Dennis and Cherry both claimed Riezman's actions violated the FDCPA. Dennis alleged Riezman violated the FDCPA by: (1) falsely representing the character, amount, and legal status of the debt; (2) threatening to take action that cannot legally be taken; and (3) collecting an amount that is not permitted by law. Cherry claimed that Riezman violated the FDCA by: (1) collecting an amount not authorized by law or agreement between Cherry and Mercy and Riezman; (2) falsely representing the amount of the debt; and (3) taking Cherry's money by making misrepresentations about the amount and content of the judgment. Both Dennis and Cherry sought judgment that Riezman's conduct violated the FDCPA as well as actual damages, statutory damages, costs and reasonable attorney's fees and further relief the court deemed proper.

         Dennis and Cherry also claimed that Mercy and Riezman's actions violated the MMPA. They both alleged that Mercy and Riezman used "deception, false pretenses, false promises, misrepresentation, factual omissions and unfair business practices when they garnished funds" from them, which they did not owe and which were not awarded by the underlying judgments. They alleged Mercy and Riezman drafted the judgments, which did not provide for post-judgment interest, and had access to them at all times relevant to their collection activity and knew they did not award post-judgment interest. Both Dennis and Cherry alleged that Mercy and Riezman's actions caused them ascertainable loss, and they prayed for actual damages, punitive damages, reasonable attorney's fees, and further relief the court deemed proper.

         Cherry's petition also included a wrongful garnishment claim as to Mercy and Riezman, alleging they abused and/or misused garnishment rules and intentionally caused a garnishment to take funds they knew she did not owe, namely illicit post-judgment interest. Cherry sought actual and punitive damages as well as any further relief the court deemed proper.

         Riezman filed motions to dismiss in both cases arguing that Appellants' petitions were premised on the same allegations, i.e., that the underlying judgments entered against Appellants for nontort debt did not specifically provide for the collection of post-judgment interest on the judgment and that the subsequent collection of such interest violated the FDCPA and MMPA, and in the case of Cherry, established a wrongful garnishment claim. Riezman claimed that Missouri law does not require a judgment to expressly allow for the collection of post-judgment interest in order for it to be collected from the judgment debtor and that, therefore, Appellants failed to state a cause of action upon which relief could be granted. Mercy filed a one sentence motion to dismiss in both cases praying that the petitions be dismissed for failure to state a cause of action upon which relief can be granted without citing any more specific grounds for the motions.[1] Thereafter, the cases were consolidated, and the motions to dismiss were heard and granted. The cases were dismissed with prejudice at plaintiff's cost. The trial court's order of judgment does not indicate any specific basis for the dismissal. This appeal follows.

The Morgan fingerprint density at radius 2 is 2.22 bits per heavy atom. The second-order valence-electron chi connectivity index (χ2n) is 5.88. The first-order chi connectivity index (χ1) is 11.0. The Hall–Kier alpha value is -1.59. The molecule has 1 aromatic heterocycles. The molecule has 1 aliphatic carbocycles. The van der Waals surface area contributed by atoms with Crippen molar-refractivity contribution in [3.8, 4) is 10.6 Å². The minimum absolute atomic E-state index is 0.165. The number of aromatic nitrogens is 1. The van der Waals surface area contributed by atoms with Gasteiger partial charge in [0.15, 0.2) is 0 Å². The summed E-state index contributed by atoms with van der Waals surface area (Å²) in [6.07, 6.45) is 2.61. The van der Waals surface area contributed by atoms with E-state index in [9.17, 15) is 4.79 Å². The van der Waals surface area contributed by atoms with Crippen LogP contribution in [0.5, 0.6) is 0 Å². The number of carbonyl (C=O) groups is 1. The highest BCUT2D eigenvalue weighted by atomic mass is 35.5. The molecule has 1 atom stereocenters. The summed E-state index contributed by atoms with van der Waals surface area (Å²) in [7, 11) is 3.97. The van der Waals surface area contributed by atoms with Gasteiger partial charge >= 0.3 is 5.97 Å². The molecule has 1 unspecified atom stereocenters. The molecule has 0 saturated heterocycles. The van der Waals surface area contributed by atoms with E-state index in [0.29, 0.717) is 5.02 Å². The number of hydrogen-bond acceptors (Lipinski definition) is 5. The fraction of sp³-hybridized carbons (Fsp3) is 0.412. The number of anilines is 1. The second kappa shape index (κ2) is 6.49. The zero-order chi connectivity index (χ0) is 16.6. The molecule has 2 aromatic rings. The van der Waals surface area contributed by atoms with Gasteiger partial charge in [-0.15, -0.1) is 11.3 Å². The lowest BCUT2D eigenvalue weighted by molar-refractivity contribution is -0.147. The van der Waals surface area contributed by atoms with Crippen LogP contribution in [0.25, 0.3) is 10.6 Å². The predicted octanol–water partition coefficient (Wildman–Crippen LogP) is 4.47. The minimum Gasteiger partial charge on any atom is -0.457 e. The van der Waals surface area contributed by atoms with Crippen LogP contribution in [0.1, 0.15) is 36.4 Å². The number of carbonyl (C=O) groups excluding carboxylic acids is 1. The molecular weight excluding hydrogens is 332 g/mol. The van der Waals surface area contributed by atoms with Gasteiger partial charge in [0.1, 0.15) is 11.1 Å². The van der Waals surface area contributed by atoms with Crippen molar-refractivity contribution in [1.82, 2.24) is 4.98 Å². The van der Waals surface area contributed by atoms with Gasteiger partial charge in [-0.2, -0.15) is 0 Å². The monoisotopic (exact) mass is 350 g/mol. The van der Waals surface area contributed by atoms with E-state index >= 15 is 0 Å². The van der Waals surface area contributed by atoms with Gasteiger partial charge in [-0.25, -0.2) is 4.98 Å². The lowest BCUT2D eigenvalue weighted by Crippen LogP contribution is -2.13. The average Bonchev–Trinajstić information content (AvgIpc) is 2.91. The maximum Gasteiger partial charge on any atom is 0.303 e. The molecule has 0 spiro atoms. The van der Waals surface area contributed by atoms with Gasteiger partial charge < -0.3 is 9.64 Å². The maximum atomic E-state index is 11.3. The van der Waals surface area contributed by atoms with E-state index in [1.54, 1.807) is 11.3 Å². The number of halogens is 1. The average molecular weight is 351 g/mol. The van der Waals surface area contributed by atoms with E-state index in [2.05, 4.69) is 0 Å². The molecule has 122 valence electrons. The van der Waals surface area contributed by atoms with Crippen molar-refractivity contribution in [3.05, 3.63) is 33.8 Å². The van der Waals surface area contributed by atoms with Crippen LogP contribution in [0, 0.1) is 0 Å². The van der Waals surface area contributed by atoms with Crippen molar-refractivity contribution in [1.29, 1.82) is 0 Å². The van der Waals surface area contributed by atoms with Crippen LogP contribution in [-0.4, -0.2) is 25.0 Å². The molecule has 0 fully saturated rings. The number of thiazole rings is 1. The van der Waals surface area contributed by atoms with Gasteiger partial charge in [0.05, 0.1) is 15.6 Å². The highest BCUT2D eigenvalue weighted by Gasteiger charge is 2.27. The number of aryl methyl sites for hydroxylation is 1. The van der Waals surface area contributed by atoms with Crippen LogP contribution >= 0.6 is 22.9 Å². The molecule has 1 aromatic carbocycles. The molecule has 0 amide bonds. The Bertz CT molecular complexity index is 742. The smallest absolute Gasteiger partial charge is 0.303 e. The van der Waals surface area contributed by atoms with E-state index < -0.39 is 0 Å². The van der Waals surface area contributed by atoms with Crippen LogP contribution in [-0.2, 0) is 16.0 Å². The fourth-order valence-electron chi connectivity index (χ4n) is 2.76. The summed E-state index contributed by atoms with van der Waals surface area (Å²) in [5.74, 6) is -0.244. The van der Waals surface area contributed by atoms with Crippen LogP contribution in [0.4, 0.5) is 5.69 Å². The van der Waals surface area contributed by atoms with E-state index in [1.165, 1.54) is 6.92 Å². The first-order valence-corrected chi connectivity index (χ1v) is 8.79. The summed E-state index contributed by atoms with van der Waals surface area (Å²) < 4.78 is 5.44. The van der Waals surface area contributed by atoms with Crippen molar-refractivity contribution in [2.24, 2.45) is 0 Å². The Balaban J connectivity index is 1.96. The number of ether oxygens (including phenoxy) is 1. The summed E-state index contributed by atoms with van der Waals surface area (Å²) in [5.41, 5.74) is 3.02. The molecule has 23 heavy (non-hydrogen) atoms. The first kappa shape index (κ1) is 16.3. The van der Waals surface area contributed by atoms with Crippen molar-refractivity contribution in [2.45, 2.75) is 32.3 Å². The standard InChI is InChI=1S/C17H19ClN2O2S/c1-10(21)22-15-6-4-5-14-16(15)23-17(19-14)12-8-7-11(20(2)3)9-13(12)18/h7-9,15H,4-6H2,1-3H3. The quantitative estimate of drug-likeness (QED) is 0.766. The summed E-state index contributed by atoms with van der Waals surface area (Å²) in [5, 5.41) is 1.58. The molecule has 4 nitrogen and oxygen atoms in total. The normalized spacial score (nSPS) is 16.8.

We review a trial court's grant of a motion to dismiss de novo. In re Estate of Austin, 389 S.W.3d 168, 171 (Mo. banc 2013). "A motion to dismiss for failure to state a cause of action is solely a test of the adequacy of the plaintiff's petition." State ex rel. Henley v. Bickel, 285 S.W.3d 327, 329 (Mo. banc 2009) (internal quotations omitted). The plaintiff's averments are assumed to be true, and all reasonable inferences therefrom are liberally granted in the plaintiff's favor. Id. "[T]he petition is reviewed in an almost academic manner, to determine if the facts alleged meet the elements of a recognized cause of action, or of a cause that might be adopted in that case." Id. In order to survive the motion, "the petition must invoke substantive principles of law entitling plaintiff to relief and . . . ultimate facts informing the defendant of that which plaintiff will attempt to establish at trial." Id. (internal quotation omitted). In making our determination, we do not address the merits of the case or consider evidence outside the pleadings. Brennan By and Through Brennan v. Curators of the Univ. of Mo., 942 S.W.2d 432, 434 (Mo. App. W.D. 1997).